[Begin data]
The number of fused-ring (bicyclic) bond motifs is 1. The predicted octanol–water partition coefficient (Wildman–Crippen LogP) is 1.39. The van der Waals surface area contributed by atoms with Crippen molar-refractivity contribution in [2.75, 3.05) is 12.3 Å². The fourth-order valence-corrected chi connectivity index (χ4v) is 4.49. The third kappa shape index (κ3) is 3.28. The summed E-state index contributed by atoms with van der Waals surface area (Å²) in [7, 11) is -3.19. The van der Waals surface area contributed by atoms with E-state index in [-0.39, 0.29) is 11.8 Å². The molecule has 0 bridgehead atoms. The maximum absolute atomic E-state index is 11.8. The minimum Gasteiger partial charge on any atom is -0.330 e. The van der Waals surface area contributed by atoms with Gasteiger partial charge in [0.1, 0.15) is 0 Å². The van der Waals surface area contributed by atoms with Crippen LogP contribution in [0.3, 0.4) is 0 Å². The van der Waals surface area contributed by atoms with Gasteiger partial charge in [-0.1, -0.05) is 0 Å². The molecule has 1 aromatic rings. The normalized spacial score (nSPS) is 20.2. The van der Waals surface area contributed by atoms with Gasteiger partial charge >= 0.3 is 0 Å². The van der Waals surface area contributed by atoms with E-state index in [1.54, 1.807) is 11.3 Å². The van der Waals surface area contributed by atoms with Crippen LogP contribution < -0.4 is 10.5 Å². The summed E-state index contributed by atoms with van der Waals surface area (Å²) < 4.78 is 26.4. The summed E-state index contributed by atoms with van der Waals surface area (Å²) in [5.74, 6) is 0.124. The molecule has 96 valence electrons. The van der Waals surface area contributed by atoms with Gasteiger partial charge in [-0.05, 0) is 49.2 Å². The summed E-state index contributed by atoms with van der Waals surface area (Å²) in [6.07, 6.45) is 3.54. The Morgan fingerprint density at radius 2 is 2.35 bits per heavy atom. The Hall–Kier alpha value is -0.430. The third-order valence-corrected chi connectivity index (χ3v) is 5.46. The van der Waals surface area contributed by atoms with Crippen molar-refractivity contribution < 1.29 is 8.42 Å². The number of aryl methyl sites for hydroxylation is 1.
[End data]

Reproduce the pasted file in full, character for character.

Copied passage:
The number of fused-ring (bicyclic) bond motifs is 1. The predicted octanol–water partition coefficient (Wildman–Crippen LogP) is 1.39. The van der Waals surface area contributed by atoms with Crippen molar-refractivity contribution in [2.75, 3.05) is 12.3 Å². The fourth-order valence-corrected chi connectivity index (χ4v) is 4.49. The third kappa shape index (κ3) is 3.28. The summed E-state index contributed by atoms with van der Waals surface area (Å²) in [7, 11) is -3.19. The van der Waals surface area contributed by atoms with E-state index in [-0.39, 0.29) is 11.8 Å². The molecule has 0 bridgehead atoms. The maximum absolute atomic E-state index is 11.8. The minimum Gasteiger partial charge on any atom is -0.330 e. The van der Waals surface area contributed by atoms with Gasteiger partial charge in [0.1, 0.15) is 0 Å². The van der Waals surface area contributed by atoms with Crippen LogP contribution in [0.3, 0.4) is 0 Å². The van der Waals surface area contributed by atoms with Gasteiger partial charge in [-0.1, -0.05) is 0 Å². The molecule has 1 aromatic rings. The normalized spacial score (nSPS) is 20.2. The van der Waals surface area contributed by atoms with Gasteiger partial charge >= 0.3 is 0 Å². The van der Waals surface area contributed by atoms with E-state index in [1.54, 1.807) is 11.3 Å². The van der Waals surface area contributed by atoms with Crippen LogP contribution < -0.4 is 10.5 Å². The summed E-state index contributed by atoms with van der Waals surface area (Å²) < 4.78 is 26.4. The summed E-state index contributed by atoms with van der Waals surface area (Å²) in [5.74, 6) is 0.124. The molecule has 96 valence electrons. The van der Waals surface area contributed by atoms with Gasteiger partial charge in [-0.05, 0) is 49.2 Å². The summed E-state index contributed by atoms with van der Waals surface area (Å²) in [6.07, 6.45) is 3.54. The Morgan fingerprint density at radius 2 is 2.35 bits per heavy atom. The Hall–Kier alpha value is -0.430. The third-order valence-corrected chi connectivity index (χ3v) is 5.46. The van der Waals surface area contributed by atoms with Crippen molar-refractivity contribution < 1.29 is 8.42 Å². The number of aryl methyl sites for hydroxylation is 1.